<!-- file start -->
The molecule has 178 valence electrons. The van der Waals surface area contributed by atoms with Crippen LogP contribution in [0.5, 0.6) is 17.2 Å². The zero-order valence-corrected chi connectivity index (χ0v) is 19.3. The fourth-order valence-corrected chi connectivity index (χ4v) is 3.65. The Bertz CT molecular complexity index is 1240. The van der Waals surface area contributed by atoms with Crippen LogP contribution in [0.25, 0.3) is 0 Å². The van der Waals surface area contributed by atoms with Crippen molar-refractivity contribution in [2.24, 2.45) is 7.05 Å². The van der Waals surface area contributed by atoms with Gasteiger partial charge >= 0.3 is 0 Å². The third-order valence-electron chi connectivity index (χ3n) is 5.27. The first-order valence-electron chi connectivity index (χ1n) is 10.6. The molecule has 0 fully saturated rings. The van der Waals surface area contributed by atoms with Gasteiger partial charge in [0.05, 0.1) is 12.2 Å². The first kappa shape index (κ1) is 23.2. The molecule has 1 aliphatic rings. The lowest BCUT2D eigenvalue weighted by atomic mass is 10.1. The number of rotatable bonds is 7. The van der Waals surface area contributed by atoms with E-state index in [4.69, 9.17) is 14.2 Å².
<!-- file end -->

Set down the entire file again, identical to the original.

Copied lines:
The molecule has 178 valence electrons. The van der Waals surface area contributed by atoms with Crippen LogP contribution in [0.5, 0.6) is 17.2 Å². The zero-order valence-corrected chi connectivity index (χ0v) is 19.3. The fourth-order valence-corrected chi connectivity index (χ4v) is 3.65. The Bertz CT molecular complexity index is 1240. The van der Waals surface area contributed by atoms with Crippen LogP contribution in [0.25, 0.3) is 0 Å². The van der Waals surface area contributed by atoms with Crippen molar-refractivity contribution in [2.24, 2.45) is 7.05 Å². The van der Waals surface area contributed by atoms with Gasteiger partial charge >= 0.3 is 0 Å². The third-order valence-electron chi connectivity index (χ3n) is 5.27. The first-order valence-electron chi connectivity index (χ1n) is 10.6. The molecule has 0 fully saturated rings. The van der Waals surface area contributed by atoms with Gasteiger partial charge in [0.05, 0.1) is 12.2 Å². The first kappa shape index (κ1) is 23.2. The molecule has 1 aliphatic rings. The lowest BCUT2D eigenvalue weighted by atomic mass is 10.1. The number of rotatable bonds is 7. The van der Waals surface area contributed by atoms with E-state index in [4.69, 9.17) is 14.2 Å².